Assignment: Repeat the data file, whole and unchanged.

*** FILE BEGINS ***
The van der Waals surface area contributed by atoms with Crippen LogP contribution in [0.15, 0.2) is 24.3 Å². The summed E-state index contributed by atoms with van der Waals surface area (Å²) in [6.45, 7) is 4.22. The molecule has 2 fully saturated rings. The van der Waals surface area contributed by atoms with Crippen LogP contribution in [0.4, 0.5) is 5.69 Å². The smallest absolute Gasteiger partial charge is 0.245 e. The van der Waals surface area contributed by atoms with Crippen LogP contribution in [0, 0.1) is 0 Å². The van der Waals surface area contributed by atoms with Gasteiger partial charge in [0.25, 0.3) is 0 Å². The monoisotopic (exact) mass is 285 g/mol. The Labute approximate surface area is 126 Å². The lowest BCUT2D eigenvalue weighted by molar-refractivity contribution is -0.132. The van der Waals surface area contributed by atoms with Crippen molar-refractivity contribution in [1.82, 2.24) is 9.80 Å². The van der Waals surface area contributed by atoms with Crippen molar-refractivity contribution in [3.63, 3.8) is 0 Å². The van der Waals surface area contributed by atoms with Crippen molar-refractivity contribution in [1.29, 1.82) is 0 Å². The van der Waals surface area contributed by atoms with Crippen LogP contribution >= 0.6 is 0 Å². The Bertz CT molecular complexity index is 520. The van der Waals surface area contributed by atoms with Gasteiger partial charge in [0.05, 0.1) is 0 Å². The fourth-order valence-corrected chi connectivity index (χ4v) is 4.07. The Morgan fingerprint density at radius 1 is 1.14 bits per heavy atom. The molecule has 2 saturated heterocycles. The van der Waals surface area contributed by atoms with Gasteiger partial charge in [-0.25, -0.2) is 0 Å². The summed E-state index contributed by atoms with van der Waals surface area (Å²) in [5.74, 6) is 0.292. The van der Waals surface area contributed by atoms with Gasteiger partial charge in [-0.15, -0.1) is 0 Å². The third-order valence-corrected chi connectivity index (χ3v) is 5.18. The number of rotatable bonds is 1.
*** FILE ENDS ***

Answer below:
The van der Waals surface area contributed by atoms with Crippen LogP contribution in [0.15, 0.2) is 24.3 Å². The summed E-state index contributed by atoms with van der Waals surface area (Å²) in [6.45, 7) is 4.22. The molecule has 2 fully saturated rings. The van der Waals surface area contributed by atoms with Crippen LogP contribution in [0.4, 0.5) is 5.69 Å². The smallest absolute Gasteiger partial charge is 0.245 e. The van der Waals surface area contributed by atoms with Crippen LogP contribution in [0, 0.1) is 0 Å². The van der Waals surface area contributed by atoms with Gasteiger partial charge in [0.25, 0.3) is 0 Å². The monoisotopic (exact) mass is 285 g/mol. The Labute approximate surface area is 126 Å². The lowest BCUT2D eigenvalue weighted by molar-refractivity contribution is -0.132. The van der Waals surface area contributed by atoms with Crippen molar-refractivity contribution in [1.82, 2.24) is 9.80 Å². The van der Waals surface area contributed by atoms with Crippen molar-refractivity contribution in [3.63, 3.8) is 0 Å². The van der Waals surface area contributed by atoms with Crippen molar-refractivity contribution in [1.29, 1.82) is 0 Å². The van der Waals surface area contributed by atoms with Crippen LogP contribution >= 0.6 is 0 Å². The Bertz CT molecular complexity index is 520. The van der Waals surface area contributed by atoms with Gasteiger partial charge in [0.05, 0.1) is 0 Å². The fourth-order valence-corrected chi connectivity index (χ4v) is 4.07. The Morgan fingerprint density at radius 1 is 1.14 bits per heavy atom. The molecule has 2 saturated heterocycles. The van der Waals surface area contributed by atoms with Gasteiger partial charge in [-0.25, -0.2) is 0 Å². The summed E-state index contributed by atoms with van der Waals surface area (Å²) in [5.74, 6) is 0.292. The van der Waals surface area contributed by atoms with Gasteiger partial charge in [-0.15, -0.1) is 0 Å². The third-order valence-corrected chi connectivity index (χ3v) is 5.18. The number of rotatable bonds is 1.